Intimate Partner Technology Violence: Threat Models, Implications of Design

One in four women and one in six men will experience intimate partner violence in their lifetime, and that abuse includes much more than physical violence. Technology abuse is a large and growing problem. The Safety Net Project at the National Network to End Domestic Violence (NNEDV) focuses on this issue: the intersection of technology and abuse. Although most technology is developed under the guise of improving and bettering our lives, abusive individuals are embracing all opportunities and using technologies in their tactics of abuse. One of the most frustrating things we encounter in our work is when we hear that survivors of domestic violence, sexual violence, and stalking aren’t taken seriously when they expose the tech-facilitated abuse to the very people they reached out to for help. Instead, they are brushed off for being too sensitive, or told that what happens online doesn’t cause actual harm offline. Even worse: That the abuse is somehow their fault.  

Below are three stories, each modified to protect the privacy of victims. All are instances of intimate partner technology violence and abuse outlined from the lived experiences of survivors. We offer them up as a rallying cry to public interest technologists who can help these victims overcome the challenges — and their abusers — by creating technological solutions, policies, and practices that address technological abuses. 

1) Technological Stalking

Jen*,  whose partner had viciously abused her, got  help from a local domestic violence shelter in her community. The organization gave her temporary refuge, helped her relocate to a new state, and replaced her phone and phone number. She got a job in her new town, and was starting to feel a sense of freedom. A sense that maybe, just maybe, she would be able to sleep at night. At the end of her first day at her new job there was a huge thunderstorm. She made a run to her car. Once settled into the driver’s seat, she received a string of text messages from an unknown number: 

She knew it was her former abuser. She had no idea how she’d been found, or where her ex was messaging her from. When she reached out to the police for help, an officer looked at the messages, and was confused about why she was so scared. The officer told her she wished her partner would send texts like the ones she received. Jen showed the officer the order of protection, but she was told there was no way to prove who sent the messages. They could be from anyone, and there weren’t any identifiable threats within the messages. Jen’s story is far from rare, as the New York Times detailed several years ago. One research study published in the Journal of Family Violence found that 60 to 63 percent of female respondents reported experiencing technology-based abuse by an intimate partner. 

2) Using Technology to Control

Steve* was kept prisoner in his own house through smart home technology. His partner used Internet of Things-based technology in the house to control him. He monitored him using security cameras located inside and outside of the home, and forced him to do a series of demeaning tasks when returning home before remotely unlocking the doors to let him in. While his partner was traveling on business, he was expected to immediately respond to all his partner’s calls or messages, or he’d blast music, turn the lights on and off, and shut off the heat mid-winter to wear him down. When he went to law enforcement for help, they dismissed his concerns as if he was paranoid or imagining things, saying they’d be happy to refer him to a mental health program. Steve is one of many facing the emerging misuse of smart home technology. This report by the New York Times details how as Internet of Things based technology becomes more commonplace, so does the misuse of it by abusers.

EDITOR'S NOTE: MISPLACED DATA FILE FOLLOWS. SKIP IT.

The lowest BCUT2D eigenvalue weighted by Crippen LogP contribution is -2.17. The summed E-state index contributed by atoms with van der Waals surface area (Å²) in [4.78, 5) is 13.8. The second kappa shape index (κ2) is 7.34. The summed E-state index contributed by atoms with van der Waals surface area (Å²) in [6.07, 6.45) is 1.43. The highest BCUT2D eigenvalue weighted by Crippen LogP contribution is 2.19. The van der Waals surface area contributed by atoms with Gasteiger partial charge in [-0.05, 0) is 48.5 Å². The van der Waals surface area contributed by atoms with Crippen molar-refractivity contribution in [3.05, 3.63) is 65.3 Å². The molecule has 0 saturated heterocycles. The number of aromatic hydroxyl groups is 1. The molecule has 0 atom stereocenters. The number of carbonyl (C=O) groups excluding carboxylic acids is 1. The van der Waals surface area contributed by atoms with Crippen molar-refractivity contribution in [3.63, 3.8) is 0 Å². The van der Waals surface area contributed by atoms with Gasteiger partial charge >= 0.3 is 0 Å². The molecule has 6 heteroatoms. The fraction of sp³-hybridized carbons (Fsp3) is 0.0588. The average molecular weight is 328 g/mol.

3) Online Impersonation Keeps a Victim Unemployed

Stephanie* broke free from an abusive relationship, went back to school, and earned a teaching degree while parenting her two small children. She was in the final stages of the hiring process at a school when, during the background and reference check process, she got a call from one of the administrators. They’d run a search of her name on Google and discovered numerous social media posts with her name and very lewd information. They told her they’d be putting her hiring on hold and wouldn’t be able to bring her on if the posts didn’t come down immediately. She wasn’t aware the posts existed until the administrators called. When she ran a search, she found the same results on the personal page of someone she’d been on a date with a few years prior. She contacted the social media companies and flagged the posts to be taken down. However, they were crafted in a way that didn’t violate any community standards so the companies refused her requests. The posts didn’t come down, and the school withdrew the job offer. 

Each of these stories are examples — three of countless others  — that demonstrate how intimate partner abuse plays out, and offers a glimpse at the  context and impact of the tech abuse tactic victims experience. Survivors tell us they feel haunted, and that they don’t have control over their lives. They tell us that when they finally gather up enough courage to ask for help people don’t believe them because what’s happening doesn’t seem possible. Their experiences of tech abuse are often minimized, victimizing them yet again.